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On hot summer days, a memory that wasn't so fond was my dad either watching or listening to baseball. I hated it, to say the least. It meant that the TV would be tied up with the most boring thing in the world, a baseball game. It took hours and back then the hours dragged on so slow like they needed someone to manually push them along and I didn't have the strength. On those baseball days our house was filled with the sound of one male voice competing with another, spitting out stats and telling stories as they waited for the action to interrupt them. Why was this called entertainment when you did nothing but sit, sit sit, and listen , listen, listen. in the house, in the car on long trips on the radio always with bad reception? I wondered how my dad could enjoy the sound of scratchy static. It made me car sick. I could hear Harry

Caray in my dreams screaming "hey, hey that's a base hit". Oh what a nightmare. Needless to say baseball days had a negative affect on me.

I grew out of my disdain over time as I enjoyed when I finally could be an asset on the Moore kid's baseball team. I even played a couple years of high school softball, but I never found joy in watching any form of it on TV or listening to it on the radio. Something wonderful happened around 17 years ago. My husband was given third base-line seats to a Chicago Cubs game. There we were, excited amongst the massive crowd, dress in our team colors that one could see blanketed all around us. We had our Chicago style hot dogs and Cokes and were ready for a fun-filled afternoon. I didn't have high expectations because of my childhood disconnect with watching baseball so I was prepared to just enjoy the company of my husband as he enjoyed the game. To my shock and utter surprise, I loved it. The ambiance took me in: the energy of a well-wishing crowd compelling me not to miss a thing, the smells of delicious high calorie food, the sounds of cheers, claps and corporate singing, and the cool refreshig breeze coming off of Lake Michigan rushing in to see the first baseman hit a homerun. I was sold. This was my new happy place, but I never would have known that this could have such an affect on me if I'd never went to a live baseball game. It was exhilirating but at the same time peaceful. I must admit however, watching it on TV just doesn't have the same charm; but I will sit down and watch a few games here and there.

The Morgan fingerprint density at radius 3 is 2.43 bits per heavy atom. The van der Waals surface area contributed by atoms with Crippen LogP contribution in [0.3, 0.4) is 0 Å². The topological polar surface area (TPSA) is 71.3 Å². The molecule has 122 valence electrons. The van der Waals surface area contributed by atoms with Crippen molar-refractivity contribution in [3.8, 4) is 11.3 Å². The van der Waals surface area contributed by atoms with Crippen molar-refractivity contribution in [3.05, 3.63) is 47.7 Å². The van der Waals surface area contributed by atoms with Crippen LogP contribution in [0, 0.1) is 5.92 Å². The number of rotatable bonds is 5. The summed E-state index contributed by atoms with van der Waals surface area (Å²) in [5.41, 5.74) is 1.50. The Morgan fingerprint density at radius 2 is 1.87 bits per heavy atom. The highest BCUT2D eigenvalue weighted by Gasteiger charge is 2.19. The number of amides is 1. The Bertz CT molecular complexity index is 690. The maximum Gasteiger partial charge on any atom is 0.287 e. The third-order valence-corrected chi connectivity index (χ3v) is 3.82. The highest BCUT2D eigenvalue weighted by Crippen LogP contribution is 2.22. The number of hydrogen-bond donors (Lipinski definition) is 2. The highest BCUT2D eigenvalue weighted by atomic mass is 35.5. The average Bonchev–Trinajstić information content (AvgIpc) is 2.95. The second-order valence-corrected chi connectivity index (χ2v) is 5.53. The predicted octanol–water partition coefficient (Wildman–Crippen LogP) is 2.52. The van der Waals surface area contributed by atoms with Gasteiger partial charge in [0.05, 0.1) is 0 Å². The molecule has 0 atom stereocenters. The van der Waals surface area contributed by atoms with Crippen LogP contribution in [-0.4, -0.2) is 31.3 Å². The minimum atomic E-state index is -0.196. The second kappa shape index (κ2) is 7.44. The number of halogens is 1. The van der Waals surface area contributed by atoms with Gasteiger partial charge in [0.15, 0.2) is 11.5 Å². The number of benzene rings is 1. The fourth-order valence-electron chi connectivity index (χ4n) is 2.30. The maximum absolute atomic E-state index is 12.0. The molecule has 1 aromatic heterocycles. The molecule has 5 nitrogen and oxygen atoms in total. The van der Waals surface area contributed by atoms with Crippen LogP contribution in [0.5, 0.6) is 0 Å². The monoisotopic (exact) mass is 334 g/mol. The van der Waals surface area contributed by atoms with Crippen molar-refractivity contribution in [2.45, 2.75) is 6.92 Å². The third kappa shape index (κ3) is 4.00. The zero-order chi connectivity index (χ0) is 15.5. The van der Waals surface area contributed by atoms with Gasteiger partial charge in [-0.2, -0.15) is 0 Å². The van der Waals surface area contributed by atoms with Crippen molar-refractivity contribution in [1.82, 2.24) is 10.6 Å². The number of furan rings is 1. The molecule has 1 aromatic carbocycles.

Here's what I learned. It is easy to take negative or perceived negative experiences from our past and allow them to dictate how we currently live. What are we missing when we do this? Although my experience with baseball may seem trivial, the message is of great importance. We are born into the world loaded with a capacity for greatness, yet we must continue to explore new adventures without fear, without prejudice, without resevation. As you travel life 's journey travel light, learning from the past but living in the present exploring new ground. And Oh what a glorious future that awaits the one who has courage enough to try something new.


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